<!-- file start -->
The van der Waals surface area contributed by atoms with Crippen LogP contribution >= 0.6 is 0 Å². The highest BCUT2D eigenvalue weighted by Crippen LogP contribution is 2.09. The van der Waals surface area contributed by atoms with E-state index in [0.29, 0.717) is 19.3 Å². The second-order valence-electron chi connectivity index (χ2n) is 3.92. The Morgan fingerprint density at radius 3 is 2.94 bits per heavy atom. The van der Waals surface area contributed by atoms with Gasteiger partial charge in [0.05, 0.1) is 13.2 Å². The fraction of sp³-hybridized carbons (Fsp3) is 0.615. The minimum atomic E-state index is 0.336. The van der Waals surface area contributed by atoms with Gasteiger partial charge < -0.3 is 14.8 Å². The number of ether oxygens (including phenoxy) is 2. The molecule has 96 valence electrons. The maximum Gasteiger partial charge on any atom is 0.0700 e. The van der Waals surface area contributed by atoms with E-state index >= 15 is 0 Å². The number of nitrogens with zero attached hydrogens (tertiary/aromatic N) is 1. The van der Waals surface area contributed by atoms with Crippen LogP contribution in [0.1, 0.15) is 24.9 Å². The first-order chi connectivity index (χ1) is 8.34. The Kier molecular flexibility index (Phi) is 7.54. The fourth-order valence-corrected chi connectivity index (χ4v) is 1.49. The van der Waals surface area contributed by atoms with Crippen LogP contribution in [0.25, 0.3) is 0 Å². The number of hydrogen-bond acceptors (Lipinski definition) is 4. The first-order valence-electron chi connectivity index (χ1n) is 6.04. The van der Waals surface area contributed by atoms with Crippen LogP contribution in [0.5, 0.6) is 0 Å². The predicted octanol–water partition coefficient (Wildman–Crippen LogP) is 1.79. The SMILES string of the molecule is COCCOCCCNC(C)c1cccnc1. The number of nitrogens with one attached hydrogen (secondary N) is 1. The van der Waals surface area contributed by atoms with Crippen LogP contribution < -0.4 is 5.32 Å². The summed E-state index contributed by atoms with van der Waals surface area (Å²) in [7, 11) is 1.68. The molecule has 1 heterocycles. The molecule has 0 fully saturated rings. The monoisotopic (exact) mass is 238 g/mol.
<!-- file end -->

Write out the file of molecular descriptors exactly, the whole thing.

The van der Waals surface area contributed by atoms with Crippen LogP contribution >= 0.6 is 0 Å². The highest BCUT2D eigenvalue weighted by Crippen LogP contribution is 2.09. The van der Waals surface area contributed by atoms with E-state index in [0.29, 0.717) is 19.3 Å². The second-order valence-electron chi connectivity index (χ2n) is 3.92. The Morgan fingerprint density at radius 3 is 2.94 bits per heavy atom. The van der Waals surface area contributed by atoms with Gasteiger partial charge in [0.05, 0.1) is 13.2 Å². The fraction of sp³-hybridized carbons (Fsp3) is 0.615. The minimum atomic E-state index is 0.336. The van der Waals surface area contributed by atoms with Gasteiger partial charge < -0.3 is 14.8 Å². The number of ether oxygens (including phenoxy) is 2. The molecule has 96 valence electrons. The maximum Gasteiger partial charge on any atom is 0.0700 e. The van der Waals surface area contributed by atoms with E-state index >= 15 is 0 Å². The number of nitrogens with zero attached hydrogens (tertiary/aromatic N) is 1. The van der Waals surface area contributed by atoms with Crippen LogP contribution in [0.1, 0.15) is 24.9 Å². The first-order chi connectivity index (χ1) is 8.34. The Kier molecular flexibility index (Phi) is 7.54. The fourth-order valence-corrected chi connectivity index (χ4v) is 1.49. The van der Waals surface area contributed by atoms with Crippen LogP contribution in [0.25, 0.3) is 0 Å². The number of hydrogen-bond acceptors (Lipinski definition) is 4. The first-order valence-electron chi connectivity index (χ1n) is 6.04. The van der Waals surface area contributed by atoms with Crippen LogP contribution in [0.5, 0.6) is 0 Å². The predicted octanol–water partition coefficient (Wildman–Crippen LogP) is 1.79. The SMILES string of the molecule is COCCOCCCNC(C)c1cccnc1. The number of nitrogens with one attached hydrogen (secondary N) is 1. The van der Waals surface area contributed by atoms with Crippen LogP contribution < -0.4 is 5.32 Å². The summed E-state index contributed by atoms with van der Waals surface area (Å²) in [7, 11) is 1.68. The molecule has 1 heterocycles. The molecule has 0 fully saturated rings. The monoisotopic (exact) mass is 238 g/mol.